Q. So, straight women could learn from lesbians then?

A. If lesbian women can do this — YOU CAN TOO! It’s quite a message. Lesbians have an important model for doing this.

Q. What do you mean by personal power?

A. Personal power is the result that comes from our consciously developing our resilience. So many times women are not in touch with their power, they do, they get through, but they don’t allow themselves to understand that they have mastered a difficult, even a very difficult situation, and they have survived, and perhaps even thrived.  And that what they have learned by going through this challenge, they can use, knowingly, the next time they are faced with a test, allowing themselves to feel more confident as they purposefully apply what they have learned works for them. Intentionally handling a rough situation in a way that what will work for you, now that’s power.

Q. What are the 7 Steps to Personal Power?

Step One–Make Your Crises Meaningful: Choose to Develop Conscious Resilience

Step Two—Uncover Your Hidden Resilient Voice: Use Your Own Wisdom to Determine What Is Right for You

Step Three—Create Helpful Boundaries: Take Charge and Stop Setting Yourself Up

Step Four—Protect Your Heart: Love Resiliently

Step Five—Become Strong in the Hurt Places: Heal Your Wounded Self

Step Six—Think Positively: It’s the Best Revenge

Step Seven—Develop Gratitude for Who You Are and What You Have Learned

Q. What is the connection between Resilience and girly thoughts?

A. Girly thoughts represent anti-resilience.  Girly thoughts sap women of their power, turning them into someone who outwardly may look powerful, accomplished, having it all together, and yet inwardly feel as if they are a mess. Resilience is the way out.  Owning our resilience allows us to begin to define ourselves, to derive satisfaction and fulfillment based upon how we see ourselves, and not just be held hostage by how society (others) may see, or evaluate us.

Q. Do we see girly thoughts portrayed in the media?

A. We see this frequently with the focus on celebrity women’s bodies, how much weight they have gained, their wrinkles, how they look without makeup, how they look in a bathing suit.  Their looks becomes a major focus when their husbands have affairs with younger women, as if this explains something about their deficits, making them somehow responsible for their husband’s actions.  And we also see this in how women politicians, and women executives are criticized, and even joked about, in the media. There is such a focus on youth and thinness in media representatives, that any exception to this, such as Candy Crowley, CNN, immediately come to mind.

Q. How does the media enforce the notion of girly thoughts?

A. Women tend to be very social and are media consumers. Just look at the number of publications directed specifically at women that focus on how women look — clothes, makeup, body.  Understand that there are whole industries devoted to helping to shape what women wear, what color nail polish they use, what foods they should eat. As a result women are bombarded by images of the feminine ideal: on TV, in Magazines, Online, in the Movies, this results in women being very tuned into what society tells them they should do, and should not do, how they should look, and makes them aware of the consequences when they do not follow these sanctions… they will loose their man … they won’t be liked, they’ll be ridiculed, hence all the advice columns in all those women-focused publications.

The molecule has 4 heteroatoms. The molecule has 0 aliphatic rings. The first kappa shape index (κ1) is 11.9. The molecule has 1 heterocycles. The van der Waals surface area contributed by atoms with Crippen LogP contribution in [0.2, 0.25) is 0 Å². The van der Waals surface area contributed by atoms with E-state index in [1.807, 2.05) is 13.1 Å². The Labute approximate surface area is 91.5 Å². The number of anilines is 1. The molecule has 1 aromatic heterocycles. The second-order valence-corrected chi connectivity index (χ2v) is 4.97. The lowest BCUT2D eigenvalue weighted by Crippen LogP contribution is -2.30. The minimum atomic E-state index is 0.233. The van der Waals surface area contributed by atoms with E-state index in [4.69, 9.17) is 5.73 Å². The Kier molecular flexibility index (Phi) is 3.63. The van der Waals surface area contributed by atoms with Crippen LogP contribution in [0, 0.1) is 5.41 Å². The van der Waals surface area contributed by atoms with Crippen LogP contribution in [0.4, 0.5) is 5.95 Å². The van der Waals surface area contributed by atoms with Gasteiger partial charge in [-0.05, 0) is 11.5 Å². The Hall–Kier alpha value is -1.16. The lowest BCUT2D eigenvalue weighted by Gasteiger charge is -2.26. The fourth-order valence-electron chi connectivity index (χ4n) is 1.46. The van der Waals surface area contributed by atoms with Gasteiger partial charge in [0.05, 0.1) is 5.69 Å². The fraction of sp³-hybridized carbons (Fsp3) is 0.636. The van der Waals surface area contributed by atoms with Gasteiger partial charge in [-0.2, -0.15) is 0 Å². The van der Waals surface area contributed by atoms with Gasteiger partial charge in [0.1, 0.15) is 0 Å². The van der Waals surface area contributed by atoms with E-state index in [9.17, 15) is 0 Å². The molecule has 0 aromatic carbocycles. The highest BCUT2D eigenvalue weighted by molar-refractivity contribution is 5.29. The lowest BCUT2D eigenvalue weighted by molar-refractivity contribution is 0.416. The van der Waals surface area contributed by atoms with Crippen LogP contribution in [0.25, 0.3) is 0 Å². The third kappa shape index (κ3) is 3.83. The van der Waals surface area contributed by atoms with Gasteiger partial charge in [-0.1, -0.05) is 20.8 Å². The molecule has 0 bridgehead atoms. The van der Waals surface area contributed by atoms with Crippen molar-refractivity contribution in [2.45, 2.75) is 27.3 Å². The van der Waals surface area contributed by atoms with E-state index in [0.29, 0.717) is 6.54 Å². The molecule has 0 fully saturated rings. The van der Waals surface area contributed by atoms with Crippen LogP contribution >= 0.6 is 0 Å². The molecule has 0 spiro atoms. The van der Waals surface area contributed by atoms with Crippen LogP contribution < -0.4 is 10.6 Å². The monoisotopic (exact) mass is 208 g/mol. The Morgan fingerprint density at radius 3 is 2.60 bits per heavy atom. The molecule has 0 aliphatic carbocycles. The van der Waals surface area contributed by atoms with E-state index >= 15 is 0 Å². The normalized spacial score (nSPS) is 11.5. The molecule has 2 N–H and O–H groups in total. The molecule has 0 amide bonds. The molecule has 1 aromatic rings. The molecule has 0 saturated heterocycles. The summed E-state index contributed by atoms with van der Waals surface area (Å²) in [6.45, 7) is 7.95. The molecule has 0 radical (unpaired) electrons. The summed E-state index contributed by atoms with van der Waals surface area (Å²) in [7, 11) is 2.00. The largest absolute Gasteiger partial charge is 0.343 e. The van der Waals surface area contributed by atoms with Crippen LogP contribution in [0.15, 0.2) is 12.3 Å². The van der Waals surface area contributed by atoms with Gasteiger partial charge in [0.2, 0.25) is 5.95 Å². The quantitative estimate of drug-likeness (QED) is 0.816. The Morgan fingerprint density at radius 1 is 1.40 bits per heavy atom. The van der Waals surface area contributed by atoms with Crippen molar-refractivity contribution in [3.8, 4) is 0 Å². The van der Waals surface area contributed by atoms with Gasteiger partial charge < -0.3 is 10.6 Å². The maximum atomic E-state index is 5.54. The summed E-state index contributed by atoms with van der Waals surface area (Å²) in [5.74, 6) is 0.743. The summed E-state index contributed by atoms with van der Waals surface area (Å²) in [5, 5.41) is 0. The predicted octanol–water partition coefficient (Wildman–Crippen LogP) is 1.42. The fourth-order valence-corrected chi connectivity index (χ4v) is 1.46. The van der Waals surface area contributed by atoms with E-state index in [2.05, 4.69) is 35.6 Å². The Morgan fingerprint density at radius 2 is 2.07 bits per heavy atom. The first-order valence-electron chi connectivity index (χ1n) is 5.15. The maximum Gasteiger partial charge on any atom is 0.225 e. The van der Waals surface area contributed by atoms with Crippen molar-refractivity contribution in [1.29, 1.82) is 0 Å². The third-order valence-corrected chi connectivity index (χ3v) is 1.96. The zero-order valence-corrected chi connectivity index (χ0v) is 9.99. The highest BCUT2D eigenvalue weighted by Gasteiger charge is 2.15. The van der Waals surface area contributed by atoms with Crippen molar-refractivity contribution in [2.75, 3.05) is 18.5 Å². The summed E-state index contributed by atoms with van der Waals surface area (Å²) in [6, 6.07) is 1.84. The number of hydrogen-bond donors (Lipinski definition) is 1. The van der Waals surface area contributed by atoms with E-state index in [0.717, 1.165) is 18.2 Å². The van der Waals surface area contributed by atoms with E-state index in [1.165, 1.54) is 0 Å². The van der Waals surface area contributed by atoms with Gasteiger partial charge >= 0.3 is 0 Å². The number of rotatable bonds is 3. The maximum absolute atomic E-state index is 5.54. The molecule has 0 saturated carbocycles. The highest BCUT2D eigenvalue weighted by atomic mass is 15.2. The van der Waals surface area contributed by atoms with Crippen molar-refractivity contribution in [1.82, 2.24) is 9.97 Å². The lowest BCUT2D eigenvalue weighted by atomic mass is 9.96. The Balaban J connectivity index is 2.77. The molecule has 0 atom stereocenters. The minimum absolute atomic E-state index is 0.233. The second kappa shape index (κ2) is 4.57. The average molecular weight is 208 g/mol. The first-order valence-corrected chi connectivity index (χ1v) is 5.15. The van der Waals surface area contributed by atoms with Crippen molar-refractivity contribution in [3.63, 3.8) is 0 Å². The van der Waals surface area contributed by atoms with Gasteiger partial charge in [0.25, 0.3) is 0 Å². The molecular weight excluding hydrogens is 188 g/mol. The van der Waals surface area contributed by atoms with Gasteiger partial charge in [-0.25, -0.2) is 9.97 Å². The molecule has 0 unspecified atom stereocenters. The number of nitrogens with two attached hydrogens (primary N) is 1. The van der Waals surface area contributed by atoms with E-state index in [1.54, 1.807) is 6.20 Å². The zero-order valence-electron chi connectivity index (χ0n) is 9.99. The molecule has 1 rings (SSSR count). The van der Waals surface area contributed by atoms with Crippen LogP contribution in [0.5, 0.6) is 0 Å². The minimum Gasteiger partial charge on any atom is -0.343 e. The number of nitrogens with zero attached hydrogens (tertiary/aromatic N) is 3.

Q. What impact do these media representations of girly thoughts have on the average woman?

A. Women try to measure up to the ideals that surround them, and most often come up short, resulting in their feeling less than, as they cannot meet these ideals of the perfect body, buy the required accessories, be successful and be liked, or stay forever young. On one level this is depressing leading women to try to sooth themselves through chocolate, or other foods, alcohol or drug use, or excessive exercise resulting in the impact of girly thoughts being that many women give up taking care of themselves, because they don’t see the mid ground between the ideal, and living a healthy life.

Q. You have exercises throughout the book.  What role do they serve?

A. The exercises allow each woman to go deeper into each area of developing resilience, to individualize the material and make it personal for them.  The exercises also allow women to have a way of revisiting how they are developing and using their resilience after they have faced another challenge be this personal or professional. In this they develop their own personal roadmap.

Q. How has writing this book affected your work as a psychologist?

A. I now have the term girly thoughts, to help describe the complex interaction of self and society that leaves so many women feeling less than. And women love it.  It gives them a way of describing this type of unhelpful self-sabotaging thinking, so that they can catch it, and stop it. This allows me to be even clearer that women need to use their strengths to help themselves, and not just use their strengths for others, or their job.  I help women see the choices they are making, how these choices will impact them personally, and how they can use their already developed strengths, and develop new strengths (through the use of my 7 steps), to address the challenges that are before them.

Q. What mental health issues do women risk by not being in touch with their resilience?

A. If a woman is not in touch with her strengths, if she isn’t using this vital part of who she is to inform her decision-making, including her decision to take care of herself, she is  probably not in touch with other parts of who she is  for example, her feelings, and her own needs — it is difficult to stuff your strengths and not to be also be stuffing other parts of who you are.  When women are not in touch with their strengths they are silencing themselves, clearly not how a woman wants to see herself, but it is how she is treating herself when she doesn’t integrate her strengths, her resilience with the rest of who she is.

For more information about the book, how to buy it, or information about the author, visit Amazon, Barnes and Noble, the author’s website, this blog , or call 518. 392. 2902.

[From a News Release]